• European govts. urge U.S. tech companies to remove terrorist-related postings from sites

    The terror attacks in Paris have led French and German authorities to call on U.S. tech firms to help identify terrorist communications and remove hate speech from social media sites. The United Kingdom has also, for several months now, pressed Internet firms to be proactive in removing extremist content such as videos of sermons by radical Islamic preachers or recruitment material, from their sites. These recent requests for more cooperation between U.S. tech firms and European governments contrast with calls from many of the same governments who, following the Edward Snowden leaks, criticized U.S. tech firms for being too close to law enforcement agencies.

  • U.S.-U.K. cyber war games to test the two countries’ cyber resilience

    American and British security agencies have agreed to a new round of joint cyber “war games” to test each country’s cyber resilience. The move comes after a year of high profile cyberattacks against the U.S. private sector and after warnings from the U.K. Government Communications Headquarters that computer networks of British firms face daily attacks by hackers, criminal gangs, competitors, and foreign intelligence services.

  • 8 Tips to prevent data breaches

    Securing electronic messages should be one of the top IT priorities for organizations in 2015. The process should not be overly complex or expensive, but it does require proper planning and regular revisions. While there is no such thing as a 100 percent breach-proof security system, the majority of attacks can easily be prevented by following the simple steps outlined in this article.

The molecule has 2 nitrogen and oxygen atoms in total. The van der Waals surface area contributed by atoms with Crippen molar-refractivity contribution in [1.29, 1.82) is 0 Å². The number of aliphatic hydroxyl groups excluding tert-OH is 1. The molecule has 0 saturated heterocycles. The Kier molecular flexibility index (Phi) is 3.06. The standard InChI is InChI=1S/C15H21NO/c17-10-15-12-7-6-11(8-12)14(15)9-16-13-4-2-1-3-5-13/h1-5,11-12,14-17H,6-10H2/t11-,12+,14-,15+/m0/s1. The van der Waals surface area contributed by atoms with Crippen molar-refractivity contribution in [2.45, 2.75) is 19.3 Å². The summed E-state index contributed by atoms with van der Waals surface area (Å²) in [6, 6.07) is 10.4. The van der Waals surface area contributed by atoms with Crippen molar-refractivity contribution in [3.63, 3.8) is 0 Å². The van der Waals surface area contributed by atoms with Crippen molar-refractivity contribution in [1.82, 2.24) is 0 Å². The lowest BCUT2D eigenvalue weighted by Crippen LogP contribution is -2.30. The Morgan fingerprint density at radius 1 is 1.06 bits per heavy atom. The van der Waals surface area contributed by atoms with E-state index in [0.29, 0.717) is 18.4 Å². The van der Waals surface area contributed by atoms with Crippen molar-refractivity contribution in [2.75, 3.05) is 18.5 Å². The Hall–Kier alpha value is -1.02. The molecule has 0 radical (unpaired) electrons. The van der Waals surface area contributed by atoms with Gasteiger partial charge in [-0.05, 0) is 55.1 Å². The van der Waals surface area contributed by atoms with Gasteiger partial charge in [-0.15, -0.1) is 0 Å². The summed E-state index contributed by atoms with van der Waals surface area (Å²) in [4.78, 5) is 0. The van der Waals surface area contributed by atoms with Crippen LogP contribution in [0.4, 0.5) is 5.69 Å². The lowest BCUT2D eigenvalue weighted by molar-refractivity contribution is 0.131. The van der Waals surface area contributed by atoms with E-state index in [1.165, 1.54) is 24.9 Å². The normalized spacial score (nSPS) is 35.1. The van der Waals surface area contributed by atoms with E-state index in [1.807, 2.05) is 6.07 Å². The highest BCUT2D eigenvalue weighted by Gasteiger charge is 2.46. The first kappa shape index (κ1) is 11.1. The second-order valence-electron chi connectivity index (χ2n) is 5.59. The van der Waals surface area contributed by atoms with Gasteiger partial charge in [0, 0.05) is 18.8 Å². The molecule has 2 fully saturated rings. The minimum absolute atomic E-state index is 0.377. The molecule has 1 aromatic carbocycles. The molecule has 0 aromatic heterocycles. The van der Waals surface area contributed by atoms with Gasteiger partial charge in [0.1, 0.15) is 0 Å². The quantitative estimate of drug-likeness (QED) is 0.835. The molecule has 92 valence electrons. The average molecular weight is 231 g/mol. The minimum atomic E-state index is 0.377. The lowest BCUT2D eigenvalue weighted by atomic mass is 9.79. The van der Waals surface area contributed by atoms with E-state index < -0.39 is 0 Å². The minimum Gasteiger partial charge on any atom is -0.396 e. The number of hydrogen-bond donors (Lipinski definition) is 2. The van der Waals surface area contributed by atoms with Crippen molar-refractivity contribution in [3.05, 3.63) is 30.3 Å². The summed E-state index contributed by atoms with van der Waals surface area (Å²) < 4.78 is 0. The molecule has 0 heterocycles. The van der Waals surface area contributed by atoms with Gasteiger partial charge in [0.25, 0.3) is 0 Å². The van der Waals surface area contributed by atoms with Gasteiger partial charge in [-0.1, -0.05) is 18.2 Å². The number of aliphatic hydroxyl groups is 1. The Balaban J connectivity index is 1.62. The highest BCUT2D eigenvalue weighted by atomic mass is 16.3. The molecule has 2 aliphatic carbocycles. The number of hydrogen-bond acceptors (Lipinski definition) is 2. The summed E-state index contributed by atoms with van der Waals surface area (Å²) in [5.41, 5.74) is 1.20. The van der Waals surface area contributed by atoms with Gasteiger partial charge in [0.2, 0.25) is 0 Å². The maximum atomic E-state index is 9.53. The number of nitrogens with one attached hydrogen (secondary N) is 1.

• Former head of MI6 calls for new surveillance pact between governments and ISPs

    The former head of British intelligence agency MI6, Sir John Sawers, has called for a new surveillance pact between Internet companies and U.S. and U.K. security services. Both groups could work together as they had in the past to prevent a repeat of terror events such as the recent Paris attacks, he said. American and British law enforcement and intelligence agencies are urging major Internet companies to provide backdoors or access to encrypted e-mails and other forms of Web communications. “I think one benefit of the last eighteen months’ debate [since Snowden’s leaks were made public] is that people now understand that is simply not possible [to keep the public secure without surveillance] and there has to be some form of ability to cover communications that are made through modern technology,” Sawers said.

  • Mandatory cybersecurity regulations necessary to protect U.S. infrastructure: Experts

    Since last year’s cyberattacks made public the cyber vulnerabilities of major U.S. firms including Sony Entertainment, JPMorgan Chase, and Target, President Barack Obama has been on the offensive, proposing strict rules better to prosecute hackers and make U.S. firms responsible for protecting consumer information. Experts say, though, that private firms are unlikely, on their own, to make the necessary financial investment to protect against a critical infrastructure cyberattack. What is needed, these experts say, is a mandatory cybersecurity framework followed by all entities involved with critical infrastructure, strong protection of information regarding cyberattacks shared with DHS, and a sincere effort from the private sector to secure their own networks.